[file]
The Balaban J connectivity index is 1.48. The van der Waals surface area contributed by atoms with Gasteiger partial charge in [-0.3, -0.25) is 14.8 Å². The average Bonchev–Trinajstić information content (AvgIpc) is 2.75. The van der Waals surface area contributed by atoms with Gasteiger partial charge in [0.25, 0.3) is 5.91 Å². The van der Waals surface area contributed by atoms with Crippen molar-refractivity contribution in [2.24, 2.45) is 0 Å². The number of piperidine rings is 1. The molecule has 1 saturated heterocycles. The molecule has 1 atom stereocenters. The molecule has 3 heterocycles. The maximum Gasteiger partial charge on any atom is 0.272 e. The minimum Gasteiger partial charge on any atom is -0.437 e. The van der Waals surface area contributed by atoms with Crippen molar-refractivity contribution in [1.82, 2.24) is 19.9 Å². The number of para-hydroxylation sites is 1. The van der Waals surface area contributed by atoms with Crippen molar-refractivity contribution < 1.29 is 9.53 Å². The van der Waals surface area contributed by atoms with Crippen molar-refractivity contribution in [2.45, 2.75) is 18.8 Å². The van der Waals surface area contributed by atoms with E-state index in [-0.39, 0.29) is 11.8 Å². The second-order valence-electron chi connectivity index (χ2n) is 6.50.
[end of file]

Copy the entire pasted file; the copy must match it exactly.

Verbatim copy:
The Balaban J connectivity index is 1.48. The van der Waals surface area contributed by atoms with Gasteiger partial charge in [-0.3, -0.25) is 14.8 Å². The average Bonchev–Trinajstić information content (AvgIpc) is 2.75. The van der Waals surface area contributed by atoms with Gasteiger partial charge in [0.25, 0.3) is 5.91 Å². The van der Waals surface area contributed by atoms with Crippen molar-refractivity contribution in [2.24, 2.45) is 0 Å². The number of piperidine rings is 1. The molecule has 1 saturated heterocycles. The molecule has 1 atom stereocenters. The molecule has 3 heterocycles. The maximum Gasteiger partial charge on any atom is 0.272 e. The minimum Gasteiger partial charge on any atom is -0.437 e. The van der Waals surface area contributed by atoms with Crippen molar-refractivity contribution in [1.82, 2.24) is 19.9 Å². The number of para-hydroxylation sites is 1. The van der Waals surface area contributed by atoms with Crippen molar-refractivity contribution < 1.29 is 9.53 Å². The van der Waals surface area contributed by atoms with Crippen molar-refractivity contribution in [2.45, 2.75) is 18.8 Å². The van der Waals surface area contributed by atoms with E-state index in [-0.39, 0.29) is 11.8 Å². The second-order valence-electron chi connectivity index (χ2n) is 6.50.